National Broadcasting and Telecommunications Commissioner Supinya Klangnarong, who fought and won a long case involving a criminal defamation suit by Shin Corporation, said the action against her over the retweet showed that flaws in present laws were now being exploited more widely.
Yingcheep Atchanont, Advocacy and Campaign Officer, Internet Dialogue on Law Reform (iLaw), told the gathering that suing for defamation was now popular as a means of saving face among individuals and government agencies.
''These people should use the public sphere to resolve their disputes rather than resorting to the courts,'' he said. ''Police and prosecutors should be able to detect that these cases are a wrong use of the law and reject them immediately.''
It was blatantly unacceptable in the case of government agencies, he said: ''Individuals who feel offended can sue through the courts on their personal behalf.''
Human rights activist Pornpen Kongkajornkiert, facing a suit because she wrote an open letter to Prime Minister Prayuth Ong-chan alleging torture, said that there would be grave dangers if the knee-jerk reaction to sue became entrenched as part of Thai culture.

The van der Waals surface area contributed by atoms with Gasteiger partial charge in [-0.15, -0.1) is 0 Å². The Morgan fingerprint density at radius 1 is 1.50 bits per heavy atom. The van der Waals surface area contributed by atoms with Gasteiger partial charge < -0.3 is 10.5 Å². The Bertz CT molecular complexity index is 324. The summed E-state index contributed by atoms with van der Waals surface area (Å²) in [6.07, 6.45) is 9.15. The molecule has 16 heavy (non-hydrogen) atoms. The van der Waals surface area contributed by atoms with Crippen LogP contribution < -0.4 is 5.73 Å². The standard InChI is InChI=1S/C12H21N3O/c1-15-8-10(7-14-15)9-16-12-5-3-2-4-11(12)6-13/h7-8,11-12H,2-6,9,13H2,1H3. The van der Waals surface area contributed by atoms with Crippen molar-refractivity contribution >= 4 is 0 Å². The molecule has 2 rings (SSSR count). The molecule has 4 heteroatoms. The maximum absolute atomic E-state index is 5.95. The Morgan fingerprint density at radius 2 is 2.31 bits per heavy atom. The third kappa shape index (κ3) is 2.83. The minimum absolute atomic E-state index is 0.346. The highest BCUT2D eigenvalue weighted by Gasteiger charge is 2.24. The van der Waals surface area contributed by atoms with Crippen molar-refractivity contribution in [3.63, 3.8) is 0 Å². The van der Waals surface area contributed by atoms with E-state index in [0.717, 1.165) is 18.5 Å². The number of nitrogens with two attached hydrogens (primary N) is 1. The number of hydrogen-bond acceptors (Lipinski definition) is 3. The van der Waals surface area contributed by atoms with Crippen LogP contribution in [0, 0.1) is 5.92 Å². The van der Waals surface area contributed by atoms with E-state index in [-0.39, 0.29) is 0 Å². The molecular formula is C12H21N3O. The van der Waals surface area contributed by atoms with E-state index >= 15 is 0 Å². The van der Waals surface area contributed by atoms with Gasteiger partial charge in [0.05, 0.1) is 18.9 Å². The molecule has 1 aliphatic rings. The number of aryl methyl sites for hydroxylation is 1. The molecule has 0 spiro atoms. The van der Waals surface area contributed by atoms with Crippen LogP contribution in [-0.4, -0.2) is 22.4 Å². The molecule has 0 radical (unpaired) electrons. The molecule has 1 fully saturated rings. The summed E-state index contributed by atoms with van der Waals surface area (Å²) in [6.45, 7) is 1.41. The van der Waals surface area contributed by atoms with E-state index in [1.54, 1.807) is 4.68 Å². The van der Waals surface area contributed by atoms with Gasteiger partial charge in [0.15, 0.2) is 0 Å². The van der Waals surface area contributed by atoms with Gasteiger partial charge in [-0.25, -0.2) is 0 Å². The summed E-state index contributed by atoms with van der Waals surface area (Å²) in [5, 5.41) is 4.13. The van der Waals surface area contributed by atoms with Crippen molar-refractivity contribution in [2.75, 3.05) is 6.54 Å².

''It could quickly become a tool to stop the regular flow of information,'' she said.
Supan Rakcher, Deputy President of the Thai Broadcast Journalists Association, asked for a more open response to criticism.
''Authorities should not walk away from checks that are made by journalists or individuals,'' he said. ''I beg you, government officers, private individuals, to carry your criticism into the public arena, not the courts.''
Dr Durnden Nikomborrirak, of the Thailand Development Research Institute, said that without a Parliament to provide checks and balances, the work of journalists and rights advocates became even more important.
''Government agencies are never going to be able to check on each other,'' she said.
Phuketwan journalist Chutima Sidasathian told the conference that the pending closure of Phuketwan, the seizure of the passport of her colleague Alan Morison and a continuing campaign of intimidation by the Royal Thai Navy to hamper her reporting were all side effects of the inappropriate use of criminal defamation and the Computer Crimes Act.
The law reform seminar, attended by about 120 people, was NBTC Public Forum 5/2014.
Declaration of Interest: In July next year, Phuketwan journalists Alan Morison and Chutima Sidasathian face a continuing trial over criminal defamation and Computer Crimes Act charges brought by the Royal Thai Navy, citing a 41-word paragraph from a Pulitzer prize-winning Reuters report on the Rohingya boatpeople. Reuters and other news organisations in Thailand that published the same paragraph have not been charged. The charges were laid before the military takeover in Thailand.